Pet Care Resources Alfaxalone for Anesthesia in Dogs and Cats: What You Should Know

Anesthesia & Pain Management

Alfaxalone for Anesthesia in Dogs and Cats: What You Should Know

Alfaxalone, also known as alphaxolone or alphaxalone and used under the trade name Alfaxan®, is a neuroactive steroid and general anesthetic drug used in dogs and cats. It can be used as an induction agent or for general anesthesia. Although expensive, it has some important advantages. Below I’ll give you information about dosing, advantages, and some disadvantages.

What is Alfaxalone?

Alfaxalone is a neuroactive steroid that is approved for use as an injectable anesthetic agent in dogs and cats. Alfaxalone can be used for sedation, induction of anesthesia, and for total intravenous anesthesia (TIVA). Administration of alfaxalone can provide muscle relaxation, chemical restraint, and/or general anesthesia.

What is the Formulation and Dosing of Alfaxalone?

Alfaxalone is a clear/colorless solution that is formulated at a concentration of 10mg/mL. When alfaxalone is used as an induction agent the dose is 0.5-2.5 mg/kg slow IV to effect.

What are Some Advantages of Using Alfaxalone?

Alfaxalone causes minimal change in cardiac output or blood pressure when clinically relevant doses are administered to healthy patients (Muir et al 2008, Muir et al 2009). Alfaxalone has a high therapeutic index, is short acting, and noncumulative (Ferre et al 2006, Whittem et al 2008). These characteristics make alfaxalone ideal for use as an induction agent or for providing injectable anesthesia.

Alfaxalone can also be administered intramuscularly, thus it can be used to sedate uncooperative patients. When alfaxalone is used to sedate a patient the dose is 1-3mg/kg IM and it is usually co-administered with an opioid for optimal sedation.

When alfaxalone is used for caesarean sections the puppies are more alert and lively with improved AGPAR scores compared to propofol (Doebeli et al 2013).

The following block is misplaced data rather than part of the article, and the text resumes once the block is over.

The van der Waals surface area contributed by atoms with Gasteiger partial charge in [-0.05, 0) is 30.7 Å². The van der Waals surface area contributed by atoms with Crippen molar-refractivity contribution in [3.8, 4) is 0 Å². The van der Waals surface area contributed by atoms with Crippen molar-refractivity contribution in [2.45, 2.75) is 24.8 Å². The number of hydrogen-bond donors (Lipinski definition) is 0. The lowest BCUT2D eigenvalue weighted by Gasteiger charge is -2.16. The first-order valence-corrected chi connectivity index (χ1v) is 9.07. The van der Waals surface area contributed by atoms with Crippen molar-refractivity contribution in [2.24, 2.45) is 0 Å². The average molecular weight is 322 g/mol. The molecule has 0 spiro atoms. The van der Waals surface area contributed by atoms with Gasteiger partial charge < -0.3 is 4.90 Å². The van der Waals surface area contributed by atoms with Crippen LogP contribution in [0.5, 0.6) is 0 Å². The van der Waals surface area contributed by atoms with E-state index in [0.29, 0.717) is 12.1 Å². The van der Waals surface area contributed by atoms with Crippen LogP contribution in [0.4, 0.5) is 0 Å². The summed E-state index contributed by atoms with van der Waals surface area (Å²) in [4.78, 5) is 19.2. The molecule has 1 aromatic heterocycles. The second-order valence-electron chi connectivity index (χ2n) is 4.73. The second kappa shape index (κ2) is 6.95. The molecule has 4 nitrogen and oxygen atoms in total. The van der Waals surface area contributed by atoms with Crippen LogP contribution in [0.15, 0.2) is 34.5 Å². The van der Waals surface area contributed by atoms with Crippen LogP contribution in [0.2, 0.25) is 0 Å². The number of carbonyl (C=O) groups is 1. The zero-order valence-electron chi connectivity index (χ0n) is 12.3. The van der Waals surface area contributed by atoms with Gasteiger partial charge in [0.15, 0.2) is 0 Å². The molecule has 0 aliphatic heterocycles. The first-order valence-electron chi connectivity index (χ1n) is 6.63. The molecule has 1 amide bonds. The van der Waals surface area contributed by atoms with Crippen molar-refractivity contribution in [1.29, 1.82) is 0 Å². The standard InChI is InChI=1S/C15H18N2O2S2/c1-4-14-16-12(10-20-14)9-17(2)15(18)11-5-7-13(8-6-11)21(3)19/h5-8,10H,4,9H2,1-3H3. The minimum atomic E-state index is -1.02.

What are Some Disadvantages of Using Alfaxalone?

Alfaxalone causes dose dependent respiratory depression, with apnea likely to occur following rapid IV injection (Muir et al 2008, Muir et al 2009). Be prepared to intubate, provide oxygen support, and ventilate when using alfaxalone for either induction or sedation.

Excessive administration of alfaxalone can cause dose dependent cardiovascular depression, with significant decreases in both cardiac output and blood pressure (Muir et al 2008, Muir et al 2009). The dose of alfaxalone should be carefully titrated in patients that have reduced cardiovascular reserves or are hemodynamically unstable.

Alfaxalone does not provide any analgesia, therefore it should be used in conjunction with an appropriate opioid for painful procedures.

When alfaxalone is administered intramuscularly the volume of injection can be large, potentially causing pain on injection. The large volume can also make administration challenging when there is a limited window for injection due to patient temperament.

Alfaxalone administration can potentially result in poor recoveries characterized by varying degrees of paddling, vocalization, and/or myoclonus.


  • Doebeli A, Michel E, Bettschart R et al. (2013) Apgar score after induction of anesthesia for canine cesarean section with alfaxalone versus propofol. Therio 80(8), 850-854.
  • Ferre PJ, Pasloske K, Whittem T et al. (2006) Plasma pharmacokinetics of alfaxalone in dogs after an intravenous bolus of Alfaxan-CD. Vet Anaesth Analg 33, 229–236.
  • Muir W, Lerche P, Wiese A et al. (2008) Cardiorespiratory and anesthetic effects of clinical and
  • supraclinical doses of alfaxalone in dogs. Vet Anaesth Analg 35, 451–462.
  • Muir W, Lerche P, Wiese A et al. (2009) The cardiorespiratory and anesthetic effects of clinical and supraclinical doses of alfaxalone in cats. Vet Anaesth Analg 36, 42-54.
  • Whittem T, Pasloske KS, Heit MV et al. (2008) The pharmacokinetics and pharmacodynamics of alfaxalone in cats after single and multiple intravenous administration of Alfaxan at clinical and supraclinical doses. J Vet Pharmacol Ther 31(6), 571-579.
By Martin J. Kennedy, DVM, Diplomate ACVAA |
September 28, 2017

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